Credit Scoring

In much of the developed world, credit agencies exist who keep tabs on consumers shopping and lending behaviours to build up a credit report on them, outlining what is known about their financial behaviour. These reports take a number of factors into consideration and apply a set of alogorithms to customer transaction data to come up with a score. Lenders use this credit score as a major input to their risk and credit decisioning.

Your credit score is calculated based on what’s in your credit report. For example:

  • the amount of money you’ve borrowed
  • the number of credit applications you’ve made
  • your history or repayment

A higher score means the lender considers the borrower less risky. This could mean getting a better deal and saving money. A lower score will affect your ability to get a loan or credit with some lenders refusing to offer those with a low credit score a loan or credit.

In North America awareness of the FICO credit score (what it is, how it is used and influenced) is widespread. This has been brought about by a broad movement on behalf of governments and banks to improve their transparency and the financial literacy of the community and customers they serve.

In the UK the cost of living crisis has lead to a massive uplift in consumers checking their credit score. Almost one million people checked their credit score for the first time with Lloyds in April 2022, a 432% increase on March and highlighting the focus people are putting on their personal finances.

                               What you do has a direct impact on your lendability.

In Australia and other parts of the world, such awareness and transparency has been lacking. Credit Scores, whilst used heavily by lenders through services like Equifax, have been hidden behind opaque, expensive walls, such that few know how these black boxes work or what they do effects them. There have been no free online services for consumers and very few people, even financially savy people, are aware of their score.

This is partly due to the credit bureau market being monoplised by the likes of Illion and Experian who actually use different scoring scales. One is out of 1000, the other out of 700, so knowing your score is “600” is only helpful if you know which bureau that’s from.

Unlike in the US, many governments have failed to launch an active campaign around credit score standards and transparency. As such a credit score is really not something that’s actively used or discussed by either consumers or banks in many parts of the world. Even the new breed of challenger, non bank lenders maintain the opacity.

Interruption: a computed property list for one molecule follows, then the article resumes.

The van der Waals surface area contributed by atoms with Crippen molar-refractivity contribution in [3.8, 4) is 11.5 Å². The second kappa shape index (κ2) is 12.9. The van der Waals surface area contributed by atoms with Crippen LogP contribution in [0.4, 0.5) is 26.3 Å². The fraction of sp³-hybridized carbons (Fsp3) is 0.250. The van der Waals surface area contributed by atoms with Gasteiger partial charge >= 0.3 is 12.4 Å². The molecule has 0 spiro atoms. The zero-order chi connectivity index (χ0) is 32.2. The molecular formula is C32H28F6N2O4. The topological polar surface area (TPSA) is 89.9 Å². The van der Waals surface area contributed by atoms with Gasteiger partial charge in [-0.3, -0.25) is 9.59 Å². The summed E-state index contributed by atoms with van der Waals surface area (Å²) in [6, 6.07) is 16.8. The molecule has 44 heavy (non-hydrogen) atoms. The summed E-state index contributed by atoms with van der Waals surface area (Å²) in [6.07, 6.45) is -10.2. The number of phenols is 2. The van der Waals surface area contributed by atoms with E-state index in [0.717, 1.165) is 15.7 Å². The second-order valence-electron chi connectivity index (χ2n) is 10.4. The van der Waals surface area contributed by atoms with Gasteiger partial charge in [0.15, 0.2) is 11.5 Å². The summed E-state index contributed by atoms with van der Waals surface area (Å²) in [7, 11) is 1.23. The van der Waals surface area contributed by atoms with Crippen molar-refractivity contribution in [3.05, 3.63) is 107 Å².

The world is a changing. Credit Savvy and Clear Score are taking Australia inline with the US with increased awareness and action around Credit Score.

In addition to credit scoring, judgements about expenses must also become more transparent. In Australia the Household Expenditure Measure is a set of benchmarks about what normal people spend across various spending categories and demographic situations. It is used in the lending process to judge how truthful or complete people are being. An alternative method used by some lenders to calculate basic living expenses, is the Henderson Poverty Index (HPI). 

Harnessing Scores Within Odyssey

In a micro-services led world, all of these data points, Credit Scores, Expenditure Measures and Net Engagement Score can be incorporated into the digital experience to drive awareness, knowledge, action, financial fitness and success. Within Odyssey there are a number of unique opportunities for using credit scores, based on an aged maori and All Blacks mantra.

 

Within each Odyssey mission there are a number of levels, defined by challenges. The first levels with each mission often involve knowing the basics of the mission. Within the lending mission this can involve concepts such as affordability, servicability and risk profile, i.e. credit score. Levelling up can involve listening or reading some content by going through some content loops

With the customer now being aware of a fundamental its time to get hands on and gettheir credit score and where they currently sit in the world

With knowledge about a fundamental and an understanding of their own position relative to that measure there are a number of directions the player journey can take. This may be making an improvement on that measure or putting it to use on a loan that that current position supports turning the knowledge and understanding into financial muscle

Financial wellness, or fitness, is the name of the game. This means getting better and stronger around those financial habits and continuing to level up. As repayments are made more regularly, n time and in increasingly larger and faster amounts, that Odyssey refer to as motion, 

Maori and All Blacks Mantra

From listening comes knowledge

From knowledge comes understanding

From understanding comes wisdom

From wisdom comes well being

Ma te rongo ka mohio

Ma te mohio ka marama

Ma te marama ka matua

Ma te matua ka ora

Use Credit Scores with Purpose

Embed metrics within the player jounrney for knowledge, understanding, wisdom and financial well being

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Odyssey is an engagement platform for financial service providers that want improved customer acquisition and retention. As market competition continues to heat up, customer engagement is the battleground. Moroku’s behavioural banking engine helps banks, credit unions and fintechs attract and engage customers around a telos of financial wellness and an architecture of game.

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